All this is happening when the U.S. and Israel seem to be having trouble agreeing on certain things. The U.S. – to its credit, still states that Hamas must be eliminated as a ruler of Gaza. Less to its credit is the fact that actions speak lauder than words, and the U.S. seems to lose its patience with the actions without which Hamas elimination is merely rhetoric. True, it is always a delicate balance to strike, between having patience and getting bogged down in unwinnable wars. True, like many Israelis, the administration has reasons to suspect that the Israeli government isn’t the most competent one can get. And yet, the linking of settler policy to war policy, as the Biden administration does, is less than elegant.
That Israelis on the right are angry is no surprise. It’s their objectives and their friends the administration is after. That they argue against U.S. action as if it is immoral or too invasive is ridiculous. For years Israel pleaded with consecutive administrations to enact exactly those actions against people and countries Israel deemed problematic. Obviously, when Israel becomes the target of such action it becomes uncomfortable. But that’s the way the U.S. operates in the world, and if anyone thought that Israel would be spared sanction no matter what it does – they were as naive as, well, as an American.
The glee from Israelis on the left is also far from being a surprise. Settler activity, and especially the indifferent bravado of settler loners nicknamed hilltop youth, had become an annoyance, and is seen as a manifestation of the extremity of Israel’s current government. That they praise U.S. action, of feel it is justified, even though the evidence on which it is based seems slim, is testimony to their level of frustration. An Israeli should not be pleased when the administration is changing its policy in a way that makes Israel look like a pariah state. Today it’s settlers, tomorrow, who knows. Precedents such as this are tricky. And one doesn’t have to be a settler-promoter to get nervous when the U.S. government decided to target Israelis without presenting any proof of their guilt of an offense.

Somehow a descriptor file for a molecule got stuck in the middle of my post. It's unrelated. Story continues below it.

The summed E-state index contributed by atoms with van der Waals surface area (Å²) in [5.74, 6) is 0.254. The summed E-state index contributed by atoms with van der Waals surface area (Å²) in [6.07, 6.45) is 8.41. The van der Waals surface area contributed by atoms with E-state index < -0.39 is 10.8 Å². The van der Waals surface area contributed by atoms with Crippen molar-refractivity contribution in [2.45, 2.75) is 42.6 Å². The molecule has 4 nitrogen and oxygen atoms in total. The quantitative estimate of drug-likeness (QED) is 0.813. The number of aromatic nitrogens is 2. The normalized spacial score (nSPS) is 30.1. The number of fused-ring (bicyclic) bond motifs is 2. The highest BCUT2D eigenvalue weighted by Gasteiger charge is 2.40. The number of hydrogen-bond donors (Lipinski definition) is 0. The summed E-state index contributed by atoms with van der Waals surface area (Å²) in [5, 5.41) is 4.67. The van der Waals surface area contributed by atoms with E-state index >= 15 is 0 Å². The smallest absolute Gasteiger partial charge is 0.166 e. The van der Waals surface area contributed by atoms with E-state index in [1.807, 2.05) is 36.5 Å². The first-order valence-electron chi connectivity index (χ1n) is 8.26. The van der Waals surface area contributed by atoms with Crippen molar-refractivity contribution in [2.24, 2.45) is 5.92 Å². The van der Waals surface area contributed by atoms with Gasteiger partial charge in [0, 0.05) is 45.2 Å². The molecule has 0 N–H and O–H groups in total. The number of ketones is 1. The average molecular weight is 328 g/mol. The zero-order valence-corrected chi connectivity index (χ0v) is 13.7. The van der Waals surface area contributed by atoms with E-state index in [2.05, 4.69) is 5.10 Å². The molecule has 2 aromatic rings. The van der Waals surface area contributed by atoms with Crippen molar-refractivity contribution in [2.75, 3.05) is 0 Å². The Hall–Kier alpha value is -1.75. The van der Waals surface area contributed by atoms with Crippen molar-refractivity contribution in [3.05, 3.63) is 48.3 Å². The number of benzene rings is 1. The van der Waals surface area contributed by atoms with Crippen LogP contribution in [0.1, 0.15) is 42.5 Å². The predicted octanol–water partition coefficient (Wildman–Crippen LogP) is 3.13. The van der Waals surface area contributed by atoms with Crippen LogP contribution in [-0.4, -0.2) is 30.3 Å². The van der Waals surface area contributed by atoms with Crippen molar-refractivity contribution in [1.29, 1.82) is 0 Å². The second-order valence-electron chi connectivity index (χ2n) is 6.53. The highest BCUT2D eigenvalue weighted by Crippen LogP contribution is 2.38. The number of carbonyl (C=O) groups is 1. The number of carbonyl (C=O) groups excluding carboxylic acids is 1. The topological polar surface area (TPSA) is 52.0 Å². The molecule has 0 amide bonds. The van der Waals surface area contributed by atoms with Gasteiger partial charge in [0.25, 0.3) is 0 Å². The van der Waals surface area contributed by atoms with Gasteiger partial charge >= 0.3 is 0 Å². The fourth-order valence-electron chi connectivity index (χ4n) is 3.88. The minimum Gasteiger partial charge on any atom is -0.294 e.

Something I wrote in Hebrew
How do Israelis think about the “warmth” of the opposing political camp?
What is a warm person? It is not certain that there is a clear answer here that will help us understand what it is, but there is certainly an answer that corresponds with images and political positions. The members of the camp that is more religious, Sephardic, suspicious of foreigners, have large families — the camp that has more people who live in the periphery, and that has on average less education and income – these are the ones who have the image of “warmer” Israelis. Now we will return to another question: Is “warmth” a positive quality? If you look back at what I have written so far, this question can be answered at least two ways.
A week’s numbers
The way a question is framed can have great impact on answers. The second question (Ch.12 survey) is more precise, and hence it is probably a third of Israelis who support Gaza settlements, and not a quarter.
A reader’s response:
Micah Satler asks: “Do you think Netanyahu refuses to bring the hostages back because of political considerations?” My answer: Netanyahu did not yet see a deal to which he can respond by a yes or a no. So – no.
Shmuel Rosner is senior political editor. For more analysis of Israeli and international politics, visit Rosner’s Domain at jewishjournal.com/rosnersdomain.